Brooklyn: the Italian case of the chewing gum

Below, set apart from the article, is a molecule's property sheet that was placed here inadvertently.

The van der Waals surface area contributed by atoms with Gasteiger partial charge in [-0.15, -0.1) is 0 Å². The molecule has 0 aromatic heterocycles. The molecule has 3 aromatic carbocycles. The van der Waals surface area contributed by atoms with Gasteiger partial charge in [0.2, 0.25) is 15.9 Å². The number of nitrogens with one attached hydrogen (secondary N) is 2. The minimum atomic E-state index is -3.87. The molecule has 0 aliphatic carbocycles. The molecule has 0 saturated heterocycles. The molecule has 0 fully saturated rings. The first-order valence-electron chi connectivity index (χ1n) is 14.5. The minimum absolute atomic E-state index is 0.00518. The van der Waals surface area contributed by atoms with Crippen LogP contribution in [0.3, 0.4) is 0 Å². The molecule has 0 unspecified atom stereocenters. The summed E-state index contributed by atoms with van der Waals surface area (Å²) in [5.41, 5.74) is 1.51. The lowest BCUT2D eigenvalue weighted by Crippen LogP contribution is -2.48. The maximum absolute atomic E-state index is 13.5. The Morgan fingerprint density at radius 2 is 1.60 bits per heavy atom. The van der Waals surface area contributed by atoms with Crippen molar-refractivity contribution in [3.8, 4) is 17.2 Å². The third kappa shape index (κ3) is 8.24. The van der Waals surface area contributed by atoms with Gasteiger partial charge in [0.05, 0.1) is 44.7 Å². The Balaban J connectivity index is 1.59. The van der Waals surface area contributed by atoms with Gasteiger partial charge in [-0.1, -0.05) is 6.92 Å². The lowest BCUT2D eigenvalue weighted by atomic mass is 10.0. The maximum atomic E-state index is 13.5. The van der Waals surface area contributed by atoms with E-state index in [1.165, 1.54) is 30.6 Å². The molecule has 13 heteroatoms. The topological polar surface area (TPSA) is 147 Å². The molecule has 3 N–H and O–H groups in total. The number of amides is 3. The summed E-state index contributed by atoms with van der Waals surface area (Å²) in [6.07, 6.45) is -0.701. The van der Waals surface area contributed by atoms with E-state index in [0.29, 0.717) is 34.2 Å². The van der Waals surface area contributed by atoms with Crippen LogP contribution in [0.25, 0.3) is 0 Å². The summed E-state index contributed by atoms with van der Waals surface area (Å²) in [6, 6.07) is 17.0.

The history of chewing gum is a very long one: a peculiar candy invented the USA, it has achieved a vast popularity in most of the world, acquiring – over time – a social status as well as a specific, functional one. Chewing gum is linked to the two Americas: the one represented by Mexico, for its chronological development and the raw material (chicle); and North America, for its modern and industrialized production, mainly during the 19th and 20th Centuries. Only in the post-WWII period, chewing gum kicks off in Italy; this part of the story constitutes an interesting case as well, one that is surprisingly little known in its dynamics. Produced since about sixty years ago, Brooklyn chewing gum was the first such product in our country. Its designers, the brothers Ambrogio and Egidio Perfetti, very much like the famous American chewing-gum inventor and entrepreneur William Wrigley, have succeeded in turning it into the most popular brand in Italy, engaging in a high quality product. At the same time they turned it into a true icon, thanks to its catching name (inspired by the bridge in New York) and to its promotion on the market through the classic Carosello-based TV commercials of the 1960s and 1970s, which heavily affected the social imaginary of the large public.